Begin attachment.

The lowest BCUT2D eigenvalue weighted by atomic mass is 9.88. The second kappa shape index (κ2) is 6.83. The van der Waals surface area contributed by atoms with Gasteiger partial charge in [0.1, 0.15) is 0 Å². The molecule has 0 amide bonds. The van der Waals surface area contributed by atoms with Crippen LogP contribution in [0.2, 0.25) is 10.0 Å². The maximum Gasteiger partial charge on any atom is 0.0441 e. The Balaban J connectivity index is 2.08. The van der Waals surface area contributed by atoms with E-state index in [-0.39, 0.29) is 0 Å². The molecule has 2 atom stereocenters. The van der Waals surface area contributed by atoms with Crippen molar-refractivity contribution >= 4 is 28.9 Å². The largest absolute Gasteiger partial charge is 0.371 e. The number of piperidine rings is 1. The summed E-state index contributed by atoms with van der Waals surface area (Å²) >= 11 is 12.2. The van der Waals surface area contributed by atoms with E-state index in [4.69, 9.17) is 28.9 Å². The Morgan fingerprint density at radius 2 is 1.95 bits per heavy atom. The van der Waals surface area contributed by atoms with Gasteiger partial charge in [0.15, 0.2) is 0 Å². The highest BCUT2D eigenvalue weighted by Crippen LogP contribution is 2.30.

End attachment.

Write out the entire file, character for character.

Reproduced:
The lowest BCUT2D eigenvalue weighted by atomic mass is 9.88. The second kappa shape index (κ2) is 6.83. The van der Waals surface area contributed by atoms with Gasteiger partial charge in [0.1, 0.15) is 0 Å². The molecule has 0 amide bonds. The van der Waals surface area contributed by atoms with Crippen LogP contribution in [0.2, 0.25) is 10.0 Å². The maximum Gasteiger partial charge on any atom is 0.0441 e. The Balaban J connectivity index is 2.08. The van der Waals surface area contributed by atoms with E-state index in [-0.39, 0.29) is 0 Å². The molecule has 2 atom stereocenters. The van der Waals surface area contributed by atoms with Crippen molar-refractivity contribution >= 4 is 28.9 Å². The largest absolute Gasteiger partial charge is 0.371 e. The number of piperidine rings is 1. The summed E-state index contributed by atoms with van der Waals surface area (Å²) >= 11 is 12.2. The van der Waals surface area contributed by atoms with E-state index in [4.69, 9.17) is 28.9 Å². The Morgan fingerprint density at radius 2 is 1.95 bits per heavy atom. The van der Waals surface area contributed by atoms with Gasteiger partial charge in [0.15, 0.2) is 0 Å². The highest BCUT2D eigenvalue weighted by Crippen LogP contribution is 2.30.